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Review of Three Floors Review: Nanni Moretti Goes Full Cruise Control in Middle-Class Drama

After winning the Palme d’Or in 2001 with The Son’s Room, Moretti returned at Cannes with Three Floors. The story follows three families living inside the same building in Rome, all of them dealing with their own drama. Based on the Shalosh Qomot novel by Israeli author Eshkol Nevo, Moretti adapted for the first time in his career someone else’s story. Despite the Italian director’s efforts, an underlying sadness marks his latest work, making it a gloomy story in contrast with the sunny setting.

The first family sees judge Vittorio (Nanni Moretti) and his wife Dora (Margherita Buy). They struggle with the upbringing of their reckless son (Alessandro Sperduti), who doesn’t share his parents’ values. A few floors below, Lucio (Riccardo Scamarcio) and his wife Sara (Elena Lietti) are too busy with their lives to take care of their daughter, Francesca. They often leave her in the care of a gentle couple of elders, Giovanna (Anna Bonaiuto) and Renato (Paolo Graziosi). The third household comprises Monica (Alba Rohrwacher) and her always-missing-for-work husband, Giorgio (Adriano Giannini). A sudden tragedy will link all these families. The plot will then follow these families’ drama in three separate five-year periods (2010, 2015, 2020).

Moretti put together a cast of relevant actors, highly appreciated inside and outside of Italy. However, most of them were not particularly inspired by the story with the exceptions of Margherita Buy and Alba Rohrwacher. In this coral drama, it is impressive how the protagonists often don’t even flinch even though their world is about to burn to ashes. While the maternal figure always turns out as positive (the comprehensive Dora, the all-rounder Monica and the faithful Sara), the father figures seem too rigid, absent, or obsessed by their paranoia. The result is a series of egoistic fathers who never manage to sacrifice the singularity of the characters. Above all stands Riccardo Scamarcio, who was meant to lead the story as Lucio, but alternates moments of great intensity with others that are almost lifeless ultimately. Lucio is sure that the mentally ill Renato might have abused his daughter. His paranoia ignites a series of chain reactions that will bring him to get too close to Renato’s underage granddaughter, Charlotte (Denise Tantucci).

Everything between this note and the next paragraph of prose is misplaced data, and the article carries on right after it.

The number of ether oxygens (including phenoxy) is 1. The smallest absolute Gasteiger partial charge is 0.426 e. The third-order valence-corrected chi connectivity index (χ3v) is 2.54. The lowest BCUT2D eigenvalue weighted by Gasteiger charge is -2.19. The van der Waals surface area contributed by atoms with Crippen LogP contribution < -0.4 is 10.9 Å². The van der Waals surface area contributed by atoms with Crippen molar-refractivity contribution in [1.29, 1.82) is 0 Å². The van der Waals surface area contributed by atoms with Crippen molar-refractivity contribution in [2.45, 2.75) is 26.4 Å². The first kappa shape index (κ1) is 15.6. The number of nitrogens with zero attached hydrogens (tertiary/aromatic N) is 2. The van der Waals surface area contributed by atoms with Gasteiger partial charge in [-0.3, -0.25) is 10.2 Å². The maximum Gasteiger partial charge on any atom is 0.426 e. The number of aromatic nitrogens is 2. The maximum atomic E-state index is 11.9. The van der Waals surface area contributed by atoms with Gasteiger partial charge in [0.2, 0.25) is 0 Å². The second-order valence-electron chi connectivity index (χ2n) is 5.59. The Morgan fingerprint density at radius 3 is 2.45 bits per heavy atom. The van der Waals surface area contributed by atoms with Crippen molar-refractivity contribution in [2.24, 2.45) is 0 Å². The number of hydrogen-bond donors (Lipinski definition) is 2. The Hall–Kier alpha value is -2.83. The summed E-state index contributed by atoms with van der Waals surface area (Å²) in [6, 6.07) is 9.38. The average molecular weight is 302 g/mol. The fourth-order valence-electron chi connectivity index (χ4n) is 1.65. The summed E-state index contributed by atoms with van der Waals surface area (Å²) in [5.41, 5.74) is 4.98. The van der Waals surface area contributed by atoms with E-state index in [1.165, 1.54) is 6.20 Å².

three floors review

The direction of the movie is relatively static. Moretti used as little movement as possible to underline the immobility of this situation. There are no aerobatic flights, but the camera’s movement is essential and serves the story well. If the three-floored building is an allegory of Italy or Europe, then the direction perfectly underlines the current immobility in the country. Moretti observed the progressive decay of a rigid and suffocating petty Italian bourgeoisie without judging the characters or taking a side with one of them. The protagonists are all-around characters, presented with their qualities and defects, but none stand out as role models.

Moretti poured his soul into his work as usual by directing, penning the script, and acting, but the outcome is not the Italian artist’s best work. It looks as if something was missing as there is no trace of the subtle humor that distinguishes much of his filmography that started with I Am Self Sufficient. In his 45-year career, the Italian director has always helmed films that he conceived himself, primarily based on his personal experiences. Perhaps, the source material for Three Floors is too metaphorical to embrace Moretti’s sarcastic style with naturalness. All considered, it’s worth a watch, but Moretti’s fans are used to much better.

SCORE: 6/10

As ComingSoon’s review policy explains, a score of 6 equates to “Decent.” It fails to reach its full potential and is a run-of-the-mill experience

Disclosure: The critic attended a screening at the Cannes Film Festival for the Three Floors review.

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